Kate: Play number one.
Kate stands center stage.
Kate: When you misjudge the distance between you and a kitchen cabinet and you bang your head into the door handle so hard your teeth rattle, but you don’t loose consciousness, and a few hours later your head still hurts, its hard to read things on a screen and you feel a tiny bit dizzy but you might just be hungry then you eat some food and afterward you feel a tiny bit nauseous from eating so fast and your partner is out of town so you can’t ask him so you start googling the symptoms for mild concussions and it says:
Headache that won’t go away
Eyes that tire easily
Light-headedness, dizziness, loss of balance
Difficulty remembering, making decisions, concentrating
Mood changes (feeling sad or angry for no reason)
Feeling tired all of the time
Changes in sleeping patterns (sleeping too much or having a hard time sleeping)
Increased sensitivity to lights, sounds, and distractions
Kate: But I feel those things at the end of most days, and I don’t think that
Kate stands still for a moment.
Kate: Play number two.
Kate stands center stage. Behind her is a screen. Projected on the screen is the text “The incident.”
Kate: Damn that kitchen cabinet handle came out of nowhere. Owww. Am I doing okay?
Kate’s Body (V.O.): Head hurt. Teeth rattled. But still functioning.
Kate: That’s cool. Let’s go home.
The projection on the screen changes to “On the train.”
Kate: I hit my head pretty hard. It still hurts.
Kate’s Body (V.O.): Everything is very loud. Also, dizziness is definitely here in my head.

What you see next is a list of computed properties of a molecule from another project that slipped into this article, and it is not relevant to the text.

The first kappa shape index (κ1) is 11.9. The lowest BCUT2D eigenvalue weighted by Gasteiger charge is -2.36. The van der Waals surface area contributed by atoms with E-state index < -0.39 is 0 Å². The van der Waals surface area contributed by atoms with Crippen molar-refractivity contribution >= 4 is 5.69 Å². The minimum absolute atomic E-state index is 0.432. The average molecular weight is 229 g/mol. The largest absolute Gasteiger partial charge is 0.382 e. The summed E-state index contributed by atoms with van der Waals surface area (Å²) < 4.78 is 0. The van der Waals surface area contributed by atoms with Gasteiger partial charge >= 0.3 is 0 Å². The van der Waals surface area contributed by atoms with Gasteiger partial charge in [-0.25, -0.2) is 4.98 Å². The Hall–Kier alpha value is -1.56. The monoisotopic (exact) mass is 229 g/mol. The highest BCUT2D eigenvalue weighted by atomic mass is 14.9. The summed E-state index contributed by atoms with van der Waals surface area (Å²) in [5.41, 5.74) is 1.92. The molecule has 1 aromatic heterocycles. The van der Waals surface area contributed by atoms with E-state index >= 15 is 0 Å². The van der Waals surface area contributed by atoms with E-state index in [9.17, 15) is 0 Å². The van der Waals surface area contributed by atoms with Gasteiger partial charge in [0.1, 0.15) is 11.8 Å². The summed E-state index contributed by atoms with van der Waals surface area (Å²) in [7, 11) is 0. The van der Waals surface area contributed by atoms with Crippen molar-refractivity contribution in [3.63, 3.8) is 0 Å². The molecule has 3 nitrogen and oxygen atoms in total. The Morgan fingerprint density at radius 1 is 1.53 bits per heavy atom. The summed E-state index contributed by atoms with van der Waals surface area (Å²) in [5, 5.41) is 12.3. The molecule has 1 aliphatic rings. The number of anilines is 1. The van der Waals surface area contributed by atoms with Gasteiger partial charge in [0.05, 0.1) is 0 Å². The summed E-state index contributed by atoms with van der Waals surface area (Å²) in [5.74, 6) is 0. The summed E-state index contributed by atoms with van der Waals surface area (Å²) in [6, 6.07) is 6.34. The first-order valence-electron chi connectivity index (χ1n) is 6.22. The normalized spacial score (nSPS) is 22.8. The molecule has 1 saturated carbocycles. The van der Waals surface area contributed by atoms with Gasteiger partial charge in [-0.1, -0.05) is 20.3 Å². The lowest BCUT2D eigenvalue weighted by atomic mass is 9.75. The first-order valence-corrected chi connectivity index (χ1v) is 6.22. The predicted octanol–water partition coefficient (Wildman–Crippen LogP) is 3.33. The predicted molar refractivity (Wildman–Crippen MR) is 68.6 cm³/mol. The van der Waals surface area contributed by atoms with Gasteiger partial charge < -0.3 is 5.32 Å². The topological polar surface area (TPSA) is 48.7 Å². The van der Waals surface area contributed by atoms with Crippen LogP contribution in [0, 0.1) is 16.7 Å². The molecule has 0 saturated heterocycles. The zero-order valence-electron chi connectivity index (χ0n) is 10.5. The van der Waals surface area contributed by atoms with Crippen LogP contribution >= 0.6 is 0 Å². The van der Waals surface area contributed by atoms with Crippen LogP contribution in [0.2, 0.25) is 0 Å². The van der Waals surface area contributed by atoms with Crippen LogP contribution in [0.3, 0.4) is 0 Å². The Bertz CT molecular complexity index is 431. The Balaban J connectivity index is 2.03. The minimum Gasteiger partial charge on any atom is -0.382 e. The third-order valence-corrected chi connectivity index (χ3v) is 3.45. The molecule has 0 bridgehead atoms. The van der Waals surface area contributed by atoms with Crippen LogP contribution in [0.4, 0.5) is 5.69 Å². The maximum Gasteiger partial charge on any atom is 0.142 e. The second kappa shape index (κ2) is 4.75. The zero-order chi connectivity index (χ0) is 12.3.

Kate: That is less cool. But I’m probably just tired after a long day.
The projection on the screen changes to “At home.”
Kate: I don’t feel good now, but I’ll feel better when I eat some food.
Kate’s Body (V.O.): Ugh. Slightly nauseated.
Kate looks up to the screen which changes to a blank white slide. She turns back to the audience.
Kate: Play number three.
Kate sits on a chair with a laptop on her lap. She types as she talks.
Kate: Signs of mild concussion. Let’s see. [reading] “Brain injuries are extremely common, but diagnosis can be complicated. Today, there is no single, objective measure that can determine if someone has had a concussion.” Oh, okay.
Kate skims over the next bits mumbling to herself “loss of consciousness” “amnesia” “vomiting” etc., shaking her head no at each of the words. She begins reading out loud again.
Kate: “One word of caution: Because a concussion affects the brain, the injured person may lack the clear judgment to make an informed decision regarding whether or not to go to the hospital.”
Kate looks up at the audience and presses her lips together.
Kate: This isn’t going well.